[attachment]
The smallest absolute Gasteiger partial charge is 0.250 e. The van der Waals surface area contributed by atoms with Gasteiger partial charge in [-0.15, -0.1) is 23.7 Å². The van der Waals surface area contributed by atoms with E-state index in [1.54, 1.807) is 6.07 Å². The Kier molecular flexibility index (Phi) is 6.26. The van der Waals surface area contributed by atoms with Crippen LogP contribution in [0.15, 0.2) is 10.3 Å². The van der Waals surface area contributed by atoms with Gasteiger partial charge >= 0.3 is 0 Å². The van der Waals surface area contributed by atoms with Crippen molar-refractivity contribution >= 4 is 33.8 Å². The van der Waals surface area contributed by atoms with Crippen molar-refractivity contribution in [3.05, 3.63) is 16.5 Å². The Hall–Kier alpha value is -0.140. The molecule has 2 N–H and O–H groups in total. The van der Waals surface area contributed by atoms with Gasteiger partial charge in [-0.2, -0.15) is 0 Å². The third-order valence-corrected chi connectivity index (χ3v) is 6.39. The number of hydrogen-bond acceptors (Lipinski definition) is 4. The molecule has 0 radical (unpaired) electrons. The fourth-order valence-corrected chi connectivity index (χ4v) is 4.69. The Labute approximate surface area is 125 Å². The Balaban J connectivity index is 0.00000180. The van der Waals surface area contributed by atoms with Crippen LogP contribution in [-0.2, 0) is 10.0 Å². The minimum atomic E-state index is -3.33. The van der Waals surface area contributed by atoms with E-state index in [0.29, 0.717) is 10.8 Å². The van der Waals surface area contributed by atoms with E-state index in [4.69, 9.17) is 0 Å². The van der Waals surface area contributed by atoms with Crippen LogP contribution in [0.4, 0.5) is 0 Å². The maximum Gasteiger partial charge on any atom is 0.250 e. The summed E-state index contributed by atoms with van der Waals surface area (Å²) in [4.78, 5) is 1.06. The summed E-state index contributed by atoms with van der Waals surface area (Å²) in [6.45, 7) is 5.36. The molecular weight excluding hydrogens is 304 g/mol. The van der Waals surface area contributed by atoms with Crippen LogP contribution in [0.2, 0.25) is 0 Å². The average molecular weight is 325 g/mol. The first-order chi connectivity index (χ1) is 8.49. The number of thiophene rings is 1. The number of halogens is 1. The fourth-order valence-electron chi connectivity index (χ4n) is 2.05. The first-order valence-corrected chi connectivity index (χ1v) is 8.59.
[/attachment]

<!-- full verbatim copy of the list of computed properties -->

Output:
The smallest absolute Gasteiger partial charge is 0.250 e. The van der Waals surface area contributed by atoms with Gasteiger partial charge in [-0.15, -0.1) is 23.7 Å². The van der Waals surface area contributed by atoms with E-state index in [1.54, 1.807) is 6.07 Å². The Kier molecular flexibility index (Phi) is 6.26. The van der Waals surface area contributed by atoms with Crippen LogP contribution in [0.15, 0.2) is 10.3 Å². The van der Waals surface area contributed by atoms with Gasteiger partial charge >= 0.3 is 0 Å². The van der Waals surface area contributed by atoms with Crippen molar-refractivity contribution >= 4 is 33.8 Å². The van der Waals surface area contributed by atoms with Crippen molar-refractivity contribution in [3.05, 3.63) is 16.5 Å². The Hall–Kier alpha value is -0.140. The molecule has 2 N–H and O–H groups in total. The van der Waals surface area contributed by atoms with Gasteiger partial charge in [-0.2, -0.15) is 0 Å². The third-order valence-corrected chi connectivity index (χ3v) is 6.39. The number of hydrogen-bond acceptors (Lipinski definition) is 4. The molecule has 0 radical (unpaired) electrons. The fourth-order valence-corrected chi connectivity index (χ4v) is 4.69. The Labute approximate surface area is 125 Å². The Balaban J connectivity index is 0.00000180. The van der Waals surface area contributed by atoms with Crippen LogP contribution in [-0.2, 0) is 10.0 Å². The minimum atomic E-state index is -3.33. The van der Waals surface area contributed by atoms with E-state index in [0.29, 0.717) is 10.8 Å². The van der Waals surface area contributed by atoms with E-state index in [4.69, 9.17) is 0 Å². The van der Waals surface area contributed by atoms with Crippen LogP contribution in [0.4, 0.5) is 0 Å². The maximum Gasteiger partial charge on any atom is 0.250 e. The summed E-state index contributed by atoms with van der Waals surface area (Å²) in [4.78, 5) is 1.06. The summed E-state index contributed by atoms with van der Waals surface area (Å²) in [6.45, 7) is 5.36. The molecular weight excluding hydrogens is 304 g/mol. The van der Waals surface area contributed by atoms with Crippen LogP contribution in [0.2, 0.25) is 0 Å². The average molecular weight is 325 g/mol. The first-order chi connectivity index (χ1) is 8.49. The number of thiophene rings is 1. The number of halogens is 1. The fourth-order valence-electron chi connectivity index (χ4n) is 2.05. The first-order valence-corrected chi connectivity index (χ1v) is 8.59.